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Sugar Bowl: Oklahoma verses Auburn


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I didn't even get to watch the second half, it was storming and right before halftime ESPN, and only ESPN, no other channels, **** out and never came back on. I called and got an automated message that there was an outage in the area and they were working on it.

Looks like I didn't miss anything.

Oh, and I fully expect Gus and Rhett to ruin Stidham. 

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10 minutes ago, notthatcool said:


I think the reason Gus' seat isn't hotter is that fortunately his teams haven't had the glaring player discipline issues that plagued Chizik.  I wanted Chizik fired more for how he let Trooper and Luper undermine his authority and let the players get away with murder more than his losses. 

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An ugly Sugar Bowl shows Auburn no longer belongs on the national stage

By Kevin Scarbinsky | kscarbinsky@al.com
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on January 03, 2017 at 3:44 PM, updated January 03, 2017 at 3:46 PM

Let it be recorded that on the last play of the 2016 football season, on the second day of 2017, Auburn threw a touchdown pass. But not just any touchdown pass.

It was a jump pass thrown by a tailback to a tight end, made possible only by spending two timeouts in the final seconds, a little trickeration as a mask on an ugly performance.

Oklahoma 35, Auburn 19 could've been worse. Fortunately for the gassed Tiger defense, Bob Stoops spent garbage time getting Samaje Perrine OU's career rushing record. If Baker Mayfield had been in pursuit of a passing record, there's no telling how high the score may have climbed.

They don't give a trophy for losing to the most Power 5 conference champions in one season, but if they did, Auburn would've earned it. The Tigers started the season by losing to eventual ACC champ Clemson, finished the regular season by losing to eventual SEC champ Alabama and closed the postseason by losing to Big 12 champ Oklahoma.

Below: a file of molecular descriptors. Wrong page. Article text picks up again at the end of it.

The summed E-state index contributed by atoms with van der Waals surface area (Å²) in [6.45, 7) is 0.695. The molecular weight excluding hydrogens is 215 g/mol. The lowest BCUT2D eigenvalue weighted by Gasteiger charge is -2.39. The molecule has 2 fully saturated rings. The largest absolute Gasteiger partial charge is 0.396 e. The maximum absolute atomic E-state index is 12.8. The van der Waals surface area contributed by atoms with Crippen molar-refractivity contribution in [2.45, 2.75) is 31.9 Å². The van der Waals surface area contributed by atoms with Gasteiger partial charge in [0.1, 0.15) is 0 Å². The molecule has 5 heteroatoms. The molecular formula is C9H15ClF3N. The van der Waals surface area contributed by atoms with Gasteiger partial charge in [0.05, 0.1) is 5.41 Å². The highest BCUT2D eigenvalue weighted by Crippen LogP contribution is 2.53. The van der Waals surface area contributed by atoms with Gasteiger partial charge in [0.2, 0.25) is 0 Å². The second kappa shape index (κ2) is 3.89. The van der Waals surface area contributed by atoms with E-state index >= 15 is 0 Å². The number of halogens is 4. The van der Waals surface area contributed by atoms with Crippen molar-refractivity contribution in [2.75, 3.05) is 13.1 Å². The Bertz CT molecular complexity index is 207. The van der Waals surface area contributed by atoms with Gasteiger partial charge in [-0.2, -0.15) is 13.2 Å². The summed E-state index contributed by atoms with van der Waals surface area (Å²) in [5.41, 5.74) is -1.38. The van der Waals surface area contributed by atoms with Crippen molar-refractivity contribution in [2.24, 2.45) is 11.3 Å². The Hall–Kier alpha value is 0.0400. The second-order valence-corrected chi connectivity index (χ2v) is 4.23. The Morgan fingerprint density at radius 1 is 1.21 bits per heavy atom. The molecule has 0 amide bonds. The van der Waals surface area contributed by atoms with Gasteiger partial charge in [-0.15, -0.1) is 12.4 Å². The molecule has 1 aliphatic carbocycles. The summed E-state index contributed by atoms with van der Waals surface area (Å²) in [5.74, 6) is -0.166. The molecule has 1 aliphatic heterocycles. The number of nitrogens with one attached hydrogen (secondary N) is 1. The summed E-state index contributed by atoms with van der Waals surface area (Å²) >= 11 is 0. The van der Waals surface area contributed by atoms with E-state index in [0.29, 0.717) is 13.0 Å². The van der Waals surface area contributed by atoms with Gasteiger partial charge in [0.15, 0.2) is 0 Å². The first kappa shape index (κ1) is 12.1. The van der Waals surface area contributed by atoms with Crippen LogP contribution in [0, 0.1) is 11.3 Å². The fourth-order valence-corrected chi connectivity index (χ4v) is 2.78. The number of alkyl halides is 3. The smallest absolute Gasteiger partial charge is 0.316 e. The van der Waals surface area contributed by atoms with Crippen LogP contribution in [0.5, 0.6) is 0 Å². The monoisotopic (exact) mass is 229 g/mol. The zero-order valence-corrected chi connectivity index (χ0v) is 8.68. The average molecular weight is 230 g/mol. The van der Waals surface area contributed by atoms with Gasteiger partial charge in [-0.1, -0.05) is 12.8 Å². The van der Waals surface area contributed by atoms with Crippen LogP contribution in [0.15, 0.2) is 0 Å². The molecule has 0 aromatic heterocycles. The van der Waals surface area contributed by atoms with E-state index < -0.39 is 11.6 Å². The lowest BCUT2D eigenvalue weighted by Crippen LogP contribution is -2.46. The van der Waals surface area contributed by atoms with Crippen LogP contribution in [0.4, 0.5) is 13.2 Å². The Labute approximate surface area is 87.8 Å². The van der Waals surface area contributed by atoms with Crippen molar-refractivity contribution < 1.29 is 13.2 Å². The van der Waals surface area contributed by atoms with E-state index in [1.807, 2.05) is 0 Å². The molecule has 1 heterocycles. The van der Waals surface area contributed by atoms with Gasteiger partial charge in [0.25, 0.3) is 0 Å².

Combined score of those games: Conference champs 84, Auburn 44. The Tigers mustered a total of three touchdowns in those games, one against Clemson and two against Oklahoma.

If that weren't feeble enough, those touchdowns were scored by Kerryon Johnson, Chandler Cox and Jalen Harris on a pass from Kerryon Johnson.


But hey, if you want to buy the sunshine Gus Malzahn is pumping that the future is bright, be my guest. A more honest forecast wouldn't require sunglasses.

Auburn played in the Sugar Bowl because the SEC had to send someone, but it's become painfully obvious that Malzahn's program no longer belongs on a national stage. Going back to the last time the Tigers truly did belong there, when they failed to take advantage of the opportunity in losing the last BCS Championship Game to Florida State, they're 1-7 against Top 10 teams.

Now consider this season's mirage of a six-game win streak. Was it really a product of Sean White and Kamryn Pettway being healthy or the weakness of the opposition?

That streak came against two teams that got embarrassed in their bowl games (Arkansas and Vanderbilt), two teams that didn't reach a bowl game (ULM and Ole Miss), one team that needed a blocked extra point and field goal to win its bowl game against a 6-6 MAC team (Mississippi State) and LSU, which fired Les Miles afterward.